STOUT: To keep it simple, sanitary design means making it easy to clean. I can give two examples. First, which is easier to clean, a clear top stove or a gas stove? It’s very difficult to clean a gas range following a holiday meal, but very easy to clean a clear top surface – one wipe does it. The second example is also simple. Instead of washing dishes by hand, how about a dishwasher? Put the dishes in and in 60 or 90 minutes the dishes, pots, pans and silverware are squeaky clean. Why can’t we do that in our plants?  We can and do, and it is called a CIP (clean-in-place) system. It may not be ideal for every process, but we need to look at this as an option.

To further explain, clean equipment design is a preventive approach to allow open access to observe, inspect, reach for cleaning and reach for sampling. Clearly with dry cleaning, where water and CIP is not typically used, one must rely on more traditional methods. If you can’t see it, can’t reach it, can’t sample it, then you can’t clean it or verify its cleaning. This is more critical in plants that do manual cleaning. Longer production runs could allow product to accumulate in hidden areas unobserved by operators, quality assurance or sanitation. This is vital from an allergen, microbial and pest control perspective.

M+P: In meat plants, what are the most important areas of concern when it comes to sanitary equipment design?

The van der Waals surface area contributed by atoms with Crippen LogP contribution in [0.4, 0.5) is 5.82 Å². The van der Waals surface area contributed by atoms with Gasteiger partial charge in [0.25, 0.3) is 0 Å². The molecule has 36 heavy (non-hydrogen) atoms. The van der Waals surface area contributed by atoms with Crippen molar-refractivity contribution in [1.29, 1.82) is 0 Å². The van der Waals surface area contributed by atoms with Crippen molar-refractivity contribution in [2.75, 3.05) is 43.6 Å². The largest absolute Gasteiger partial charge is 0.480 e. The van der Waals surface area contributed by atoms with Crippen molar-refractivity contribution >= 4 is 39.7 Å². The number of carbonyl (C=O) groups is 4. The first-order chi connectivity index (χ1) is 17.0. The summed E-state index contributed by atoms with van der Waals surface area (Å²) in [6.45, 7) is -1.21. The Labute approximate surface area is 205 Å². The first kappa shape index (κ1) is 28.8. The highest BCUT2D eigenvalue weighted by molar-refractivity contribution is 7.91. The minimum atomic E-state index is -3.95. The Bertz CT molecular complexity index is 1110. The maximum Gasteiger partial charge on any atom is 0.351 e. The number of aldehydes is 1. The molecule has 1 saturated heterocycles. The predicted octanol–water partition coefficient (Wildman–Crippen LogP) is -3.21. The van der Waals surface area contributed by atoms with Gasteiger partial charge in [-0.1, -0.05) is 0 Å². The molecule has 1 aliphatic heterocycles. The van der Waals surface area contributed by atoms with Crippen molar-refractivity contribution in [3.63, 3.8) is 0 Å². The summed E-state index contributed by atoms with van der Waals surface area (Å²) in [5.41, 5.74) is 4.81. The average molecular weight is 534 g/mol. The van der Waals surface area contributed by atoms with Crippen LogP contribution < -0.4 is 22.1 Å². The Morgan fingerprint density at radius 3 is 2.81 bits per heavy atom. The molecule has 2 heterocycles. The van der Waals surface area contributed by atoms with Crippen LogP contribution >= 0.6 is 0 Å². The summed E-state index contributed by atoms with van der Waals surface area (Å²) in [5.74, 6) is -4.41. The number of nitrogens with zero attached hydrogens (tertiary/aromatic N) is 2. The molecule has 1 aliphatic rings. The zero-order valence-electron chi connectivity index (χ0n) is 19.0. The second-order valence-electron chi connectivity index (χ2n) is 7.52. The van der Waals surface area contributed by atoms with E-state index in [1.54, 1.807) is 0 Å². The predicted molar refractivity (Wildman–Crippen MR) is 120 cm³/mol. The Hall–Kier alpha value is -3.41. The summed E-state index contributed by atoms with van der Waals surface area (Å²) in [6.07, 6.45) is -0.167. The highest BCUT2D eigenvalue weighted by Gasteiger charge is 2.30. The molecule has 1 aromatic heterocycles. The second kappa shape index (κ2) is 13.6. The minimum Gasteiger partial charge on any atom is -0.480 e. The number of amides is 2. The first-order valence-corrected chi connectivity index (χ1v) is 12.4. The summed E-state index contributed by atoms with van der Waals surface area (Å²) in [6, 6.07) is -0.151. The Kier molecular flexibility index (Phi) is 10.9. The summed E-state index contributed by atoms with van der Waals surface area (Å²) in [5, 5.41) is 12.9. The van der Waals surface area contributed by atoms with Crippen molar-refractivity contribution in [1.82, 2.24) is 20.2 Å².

I believe the issues are the same whether in the dairy or meat industry in that the risk with pathogens comes after the process/kill step. If you can’t see it, you can’t clean it or sample it, and you can be surprised.

M+P: Designing a new plant is one thing, but what about meat processors who have older facilities that contain old equipment – what can they do to keep the plant and its equipment sanitary?

STOUT: Just a plan to replace poorly designed equipment in three years isn’t alone an option. The realization is apparent that to reduce risk requires routine periodic equipment cleaning, including deep tear-down cleans, and likewise for the infrastructure.     

M+P: What are the biggest challenges for the meat processing industry when it comes to sanitation and sanitary design? 

STOUT: The biggest challenge is realizing that a design problem exists. At times I think that the meat industry, and other industries for that matter, feel that the worst is behind them and the risk has been reduced with additives, advanced processing and packaging techniques and designs. History tells a different story.     

M+P: If the industry could do one thing to improve sanitation and food safety, what would it be and why?

STOUT: From a strategic perspective, I would like to have all industry participants become familiar with and understand the principles of facility and equipment design and fully take advantage of the learnings as they design buildings and equipment. After all, to make safe food, we start with a recipe, and the first ingredient is a clean plant and clean equipment, which is not guaranteed unless we have good designs. When there is industry understanding and full use of the principles, there will be contagious enthusiasm for continuous improvement in sanitary design.